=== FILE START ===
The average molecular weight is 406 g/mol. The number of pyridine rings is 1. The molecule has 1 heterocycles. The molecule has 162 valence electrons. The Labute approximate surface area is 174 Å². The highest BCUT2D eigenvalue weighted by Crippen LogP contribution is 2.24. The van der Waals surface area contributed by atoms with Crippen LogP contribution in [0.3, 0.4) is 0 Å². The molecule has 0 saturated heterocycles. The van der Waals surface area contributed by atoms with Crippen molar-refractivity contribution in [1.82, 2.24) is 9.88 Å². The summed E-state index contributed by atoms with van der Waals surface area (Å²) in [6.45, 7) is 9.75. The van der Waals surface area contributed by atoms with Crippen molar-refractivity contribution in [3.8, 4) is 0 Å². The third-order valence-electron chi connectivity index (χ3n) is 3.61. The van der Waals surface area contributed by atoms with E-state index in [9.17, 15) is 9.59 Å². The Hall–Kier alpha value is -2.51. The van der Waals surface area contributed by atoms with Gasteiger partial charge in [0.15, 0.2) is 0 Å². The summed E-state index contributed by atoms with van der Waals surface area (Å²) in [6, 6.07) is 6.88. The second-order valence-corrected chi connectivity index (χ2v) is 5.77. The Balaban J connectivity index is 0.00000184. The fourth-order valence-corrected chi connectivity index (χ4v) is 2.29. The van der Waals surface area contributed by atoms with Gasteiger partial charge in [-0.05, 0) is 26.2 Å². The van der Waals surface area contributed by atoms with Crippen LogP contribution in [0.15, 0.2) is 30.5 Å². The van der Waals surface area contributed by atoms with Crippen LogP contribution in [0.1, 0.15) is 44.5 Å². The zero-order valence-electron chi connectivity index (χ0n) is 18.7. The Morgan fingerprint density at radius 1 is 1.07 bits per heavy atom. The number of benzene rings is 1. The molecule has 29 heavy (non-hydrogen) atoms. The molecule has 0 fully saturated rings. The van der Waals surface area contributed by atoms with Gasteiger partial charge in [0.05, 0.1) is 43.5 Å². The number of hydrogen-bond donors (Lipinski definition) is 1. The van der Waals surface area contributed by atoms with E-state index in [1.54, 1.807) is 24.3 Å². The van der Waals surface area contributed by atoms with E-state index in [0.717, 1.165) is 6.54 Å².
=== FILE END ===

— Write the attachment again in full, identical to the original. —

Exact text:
The average molecular weight is 406 g/mol. The number of pyridine rings is 1. The molecule has 1 heterocycles. The molecule has 162 valence electrons. The Labute approximate surface area is 174 Å². The highest BCUT2D eigenvalue weighted by Crippen LogP contribution is 2.24. The van der Waals surface area contributed by atoms with Crippen LogP contribution in [0.3, 0.4) is 0 Å². The molecule has 0 saturated heterocycles. The van der Waals surface area contributed by atoms with Crippen molar-refractivity contribution in [1.82, 2.24) is 9.88 Å². The summed E-state index contributed by atoms with van der Waals surface area (Å²) in [6.45, 7) is 9.75. The van der Waals surface area contributed by atoms with Crippen molar-refractivity contribution in [3.8, 4) is 0 Å². The third-order valence-electron chi connectivity index (χ3n) is 3.61. The van der Waals surface area contributed by atoms with E-state index in [9.17, 15) is 9.59 Å². The Hall–Kier alpha value is -2.51. The van der Waals surface area contributed by atoms with Gasteiger partial charge in [0.15, 0.2) is 0 Å². The summed E-state index contributed by atoms with van der Waals surface area (Å²) in [6, 6.07) is 6.88. The second-order valence-corrected chi connectivity index (χ2v) is 5.77. The Balaban J connectivity index is 0.00000184. The fourth-order valence-corrected chi connectivity index (χ4v) is 2.29. The van der Waals surface area contributed by atoms with Gasteiger partial charge in [-0.05, 0) is 26.2 Å². The van der Waals surface area contributed by atoms with Crippen LogP contribution in [0.15, 0.2) is 30.5 Å². The van der Waals surface area contributed by atoms with Crippen LogP contribution in [0.1, 0.15) is 44.5 Å². The zero-order valence-electron chi connectivity index (χ0n) is 18.7. The Morgan fingerprint density at radius 1 is 1.07 bits per heavy atom. The number of benzene rings is 1. The molecule has 29 heavy (non-hydrogen) atoms. The molecule has 0 fully saturated rings. The van der Waals surface area contributed by atoms with Gasteiger partial charge in [0.05, 0.1) is 43.5 Å². The number of hydrogen-bond donors (Lipinski definition) is 1. The van der Waals surface area contributed by atoms with E-state index in [1.54, 1.807) is 24.3 Å². The van der Waals surface area contributed by atoms with E-state index in [0.717, 1.165) is 6.54 Å².